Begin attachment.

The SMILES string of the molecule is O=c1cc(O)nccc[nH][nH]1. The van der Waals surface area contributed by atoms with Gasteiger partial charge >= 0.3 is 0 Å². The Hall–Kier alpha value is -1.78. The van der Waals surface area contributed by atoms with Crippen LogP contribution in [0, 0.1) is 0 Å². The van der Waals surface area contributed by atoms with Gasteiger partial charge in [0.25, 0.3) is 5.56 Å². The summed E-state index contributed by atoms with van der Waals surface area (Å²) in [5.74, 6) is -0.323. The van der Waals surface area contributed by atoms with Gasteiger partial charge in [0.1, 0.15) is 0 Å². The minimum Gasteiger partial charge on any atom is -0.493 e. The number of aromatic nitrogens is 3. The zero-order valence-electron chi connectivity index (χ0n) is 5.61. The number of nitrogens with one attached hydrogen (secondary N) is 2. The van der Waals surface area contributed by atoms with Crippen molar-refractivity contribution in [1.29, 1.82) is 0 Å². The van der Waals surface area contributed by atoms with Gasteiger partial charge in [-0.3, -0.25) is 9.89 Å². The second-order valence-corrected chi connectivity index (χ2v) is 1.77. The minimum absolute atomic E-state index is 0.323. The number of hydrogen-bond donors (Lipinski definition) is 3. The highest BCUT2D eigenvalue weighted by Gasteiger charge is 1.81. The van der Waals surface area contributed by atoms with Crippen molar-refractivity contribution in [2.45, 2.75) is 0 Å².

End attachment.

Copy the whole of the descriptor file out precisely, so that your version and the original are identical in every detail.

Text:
The SMILES string of the molecule is O=c1cc(O)nccc[nH][nH]1. The van der Waals surface area contributed by atoms with Gasteiger partial charge >= 0.3 is 0 Å². The Hall–Kier alpha value is -1.78. The van der Waals surface area contributed by atoms with Crippen LogP contribution in [0, 0.1) is 0 Å². The van der Waals surface area contributed by atoms with Gasteiger partial charge in [0.25, 0.3) is 5.56 Å². The summed E-state index contributed by atoms with van der Waals surface area (Å²) in [5.74, 6) is -0.323. The van der Waals surface area contributed by atoms with Gasteiger partial charge in [0.1, 0.15) is 0 Å². The minimum Gasteiger partial charge on any atom is -0.493 e. The number of aromatic nitrogens is 3. The zero-order valence-electron chi connectivity index (χ0n) is 5.61. The number of nitrogens with one attached hydrogen (secondary N) is 2. The van der Waals surface area contributed by atoms with Crippen molar-refractivity contribution in [1.29, 1.82) is 0 Å². The van der Waals surface area contributed by atoms with Gasteiger partial charge in [-0.3, -0.25) is 9.89 Å². The second-order valence-corrected chi connectivity index (χ2v) is 1.77. The minimum absolute atomic E-state index is 0.323. The number of hydrogen-bond donors (Lipinski definition) is 3. The highest BCUT2D eigenvalue weighted by Gasteiger charge is 1.81. The van der Waals surface area contributed by atoms with Crippen molar-refractivity contribution in [2.45, 2.75) is 0 Å².